Alarming events in Kazakhstan: Eurasia Partnership Statement

In response to the violent crackdown on protesters in Kazakhstan over the new year, the Partnership for Legal Empowerment in Eastern Europe and Central Asia (convened by an anchor member of our Legal Empowerment Network, LDN, led by @poltenko ) released a joint statement. It calls on the Kazakh authorities to cease violating their international human rights obligations in response to protests and direct all efforts towards a peaceful settlement and building dialogue with its citizens. The text of the joint statement can be found below.

Please join me in showing solidarity and support for our colleagues during this difficult time.

Partnership for Legal Empowerment in Eastern Europe and Central Asia Statement on developments in Kazakhstan

January 10, 2022

The Partnership for Legal Empowerment in Eastern Europe and Central Asia (Partnership) shares the concern of the Civic Solidarity Platform and other NGOs about the tense situation in Kazakhstan. In light of the dynamically developing events, the Partnership calls on the Kazakh authorities to stop violating their international obligations to respect human rights in response to protests and direct all efforts towards a peaceful settlement of the situation and building a dialogue with society.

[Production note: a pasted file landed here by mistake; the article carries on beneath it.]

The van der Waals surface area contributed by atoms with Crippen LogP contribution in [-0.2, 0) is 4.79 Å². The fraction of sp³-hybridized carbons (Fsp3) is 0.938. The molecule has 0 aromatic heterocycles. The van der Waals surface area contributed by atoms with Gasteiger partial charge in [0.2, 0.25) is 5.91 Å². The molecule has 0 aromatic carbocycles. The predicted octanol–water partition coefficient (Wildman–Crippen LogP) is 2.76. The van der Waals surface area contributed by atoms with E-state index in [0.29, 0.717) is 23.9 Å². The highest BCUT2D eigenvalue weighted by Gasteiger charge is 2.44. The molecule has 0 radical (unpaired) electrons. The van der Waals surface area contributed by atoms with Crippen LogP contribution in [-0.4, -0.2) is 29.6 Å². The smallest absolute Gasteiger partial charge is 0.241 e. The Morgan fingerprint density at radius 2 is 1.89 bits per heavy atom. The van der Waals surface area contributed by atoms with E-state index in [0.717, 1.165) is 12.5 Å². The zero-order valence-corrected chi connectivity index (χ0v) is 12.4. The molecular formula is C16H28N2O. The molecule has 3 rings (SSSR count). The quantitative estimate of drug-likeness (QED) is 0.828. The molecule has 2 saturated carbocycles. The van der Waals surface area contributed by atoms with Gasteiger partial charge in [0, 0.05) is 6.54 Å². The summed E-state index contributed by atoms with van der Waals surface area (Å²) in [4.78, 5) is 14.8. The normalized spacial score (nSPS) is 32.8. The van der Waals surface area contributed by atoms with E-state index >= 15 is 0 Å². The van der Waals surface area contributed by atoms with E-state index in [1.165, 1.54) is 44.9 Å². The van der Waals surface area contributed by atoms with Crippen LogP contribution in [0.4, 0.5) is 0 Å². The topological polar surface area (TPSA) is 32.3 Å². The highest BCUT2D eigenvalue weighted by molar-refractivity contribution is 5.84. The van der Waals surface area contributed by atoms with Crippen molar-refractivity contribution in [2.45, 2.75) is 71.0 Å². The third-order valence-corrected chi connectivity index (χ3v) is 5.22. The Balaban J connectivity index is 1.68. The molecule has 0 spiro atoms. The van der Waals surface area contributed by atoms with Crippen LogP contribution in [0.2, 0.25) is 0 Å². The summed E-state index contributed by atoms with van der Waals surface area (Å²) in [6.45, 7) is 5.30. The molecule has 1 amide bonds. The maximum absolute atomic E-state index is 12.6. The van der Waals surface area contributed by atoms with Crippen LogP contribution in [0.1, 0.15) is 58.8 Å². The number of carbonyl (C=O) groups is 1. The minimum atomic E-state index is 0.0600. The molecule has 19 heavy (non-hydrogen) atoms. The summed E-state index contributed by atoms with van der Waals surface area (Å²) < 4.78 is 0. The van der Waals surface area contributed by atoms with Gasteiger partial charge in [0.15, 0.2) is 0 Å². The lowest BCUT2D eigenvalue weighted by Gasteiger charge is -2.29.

The current situation has developed after peaceful protests against the rise in prices for liquefied gas in the city of Zhanaozen began to spread to other cities in the country. Tens of thousands of people joined the protests, and the protesters put forward additional demands. They expressed widespread dissatisfaction with authoritarianism, economic and social inequality, lack of democratic processes, and widespread corruption, which led to the concentration of wealth within a tiny political and economic elite.